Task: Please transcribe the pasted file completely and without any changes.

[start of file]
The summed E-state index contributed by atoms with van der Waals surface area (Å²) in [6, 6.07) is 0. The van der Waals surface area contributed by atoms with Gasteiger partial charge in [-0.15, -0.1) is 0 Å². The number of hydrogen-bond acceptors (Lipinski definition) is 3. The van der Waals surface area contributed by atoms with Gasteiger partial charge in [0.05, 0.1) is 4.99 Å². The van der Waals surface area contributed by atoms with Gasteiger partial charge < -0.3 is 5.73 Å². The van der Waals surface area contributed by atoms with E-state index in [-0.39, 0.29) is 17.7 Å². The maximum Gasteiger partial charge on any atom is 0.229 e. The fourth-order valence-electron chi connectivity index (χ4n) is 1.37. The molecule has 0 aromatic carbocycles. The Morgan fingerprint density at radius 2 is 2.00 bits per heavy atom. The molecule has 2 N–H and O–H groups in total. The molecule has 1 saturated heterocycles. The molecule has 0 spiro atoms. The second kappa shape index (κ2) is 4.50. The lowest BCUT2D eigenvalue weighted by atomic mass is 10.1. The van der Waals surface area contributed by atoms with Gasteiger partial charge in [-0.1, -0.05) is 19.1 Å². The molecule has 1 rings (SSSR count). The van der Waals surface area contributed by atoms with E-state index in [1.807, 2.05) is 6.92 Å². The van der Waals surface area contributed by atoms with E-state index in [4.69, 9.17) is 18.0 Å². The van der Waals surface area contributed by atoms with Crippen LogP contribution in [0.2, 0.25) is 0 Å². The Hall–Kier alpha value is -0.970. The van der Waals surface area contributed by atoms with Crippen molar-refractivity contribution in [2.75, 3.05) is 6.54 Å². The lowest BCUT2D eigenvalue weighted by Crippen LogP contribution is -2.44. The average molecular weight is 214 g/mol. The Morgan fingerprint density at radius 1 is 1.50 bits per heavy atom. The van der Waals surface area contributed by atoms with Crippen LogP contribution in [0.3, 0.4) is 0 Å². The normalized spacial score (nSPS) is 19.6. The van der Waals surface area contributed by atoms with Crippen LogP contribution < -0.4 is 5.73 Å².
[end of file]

The summed E-state index contributed by atoms with van der Waals surface area (Å²) in [6, 6.07) is 0. The van der Waals surface area contributed by atoms with Gasteiger partial charge in [-0.15, -0.1) is 0 Å². The number of hydrogen-bond acceptors (Lipinski definition) is 3. The van der Waals surface area contributed by atoms with Gasteiger partial charge in [0.05, 0.1) is 4.99 Å². The van der Waals surface area contributed by atoms with Gasteiger partial charge < -0.3 is 5.73 Å². The van der Waals surface area contributed by atoms with E-state index in [-0.39, 0.29) is 17.7 Å². The maximum Gasteiger partial charge on any atom is 0.229 e. The fourth-order valence-electron chi connectivity index (χ4n) is 1.37. The molecule has 0 aromatic carbocycles. The Morgan fingerprint density at radius 2 is 2.00 bits per heavy atom. The molecule has 2 N–H and O–H groups in total. The molecule has 1 saturated heterocycles. The molecule has 0 spiro atoms. The second kappa shape index (κ2) is 4.50. The lowest BCUT2D eigenvalue weighted by atomic mass is 10.1. The van der Waals surface area contributed by atoms with Gasteiger partial charge in [-0.1, -0.05) is 19.1 Å². The molecule has 1 rings (SSSR count). The van der Waals surface area contributed by atoms with E-state index in [1.807, 2.05) is 6.92 Å². The van der Waals surface area contributed by atoms with E-state index in [4.69, 9.17) is 18.0 Å². The van der Waals surface area contributed by atoms with Crippen LogP contribution in [0.2, 0.25) is 0 Å². The Hall–Kier alpha value is -0.970. The van der Waals surface area contributed by atoms with Crippen molar-refractivity contribution in [2.75, 3.05) is 6.54 Å². The lowest BCUT2D eigenvalue weighted by Crippen LogP contribution is -2.44. The average molecular weight is 214 g/mol. The Morgan fingerprint density at radius 1 is 1.50 bits per heavy atom. The van der Waals surface area contributed by atoms with Crippen LogP contribution in [0.3, 0.4) is 0 Å². The normalized spacial score (nSPS) is 19.6. The van der Waals surface area contributed by atoms with Crippen LogP contribution < -0.4 is 5.73 Å².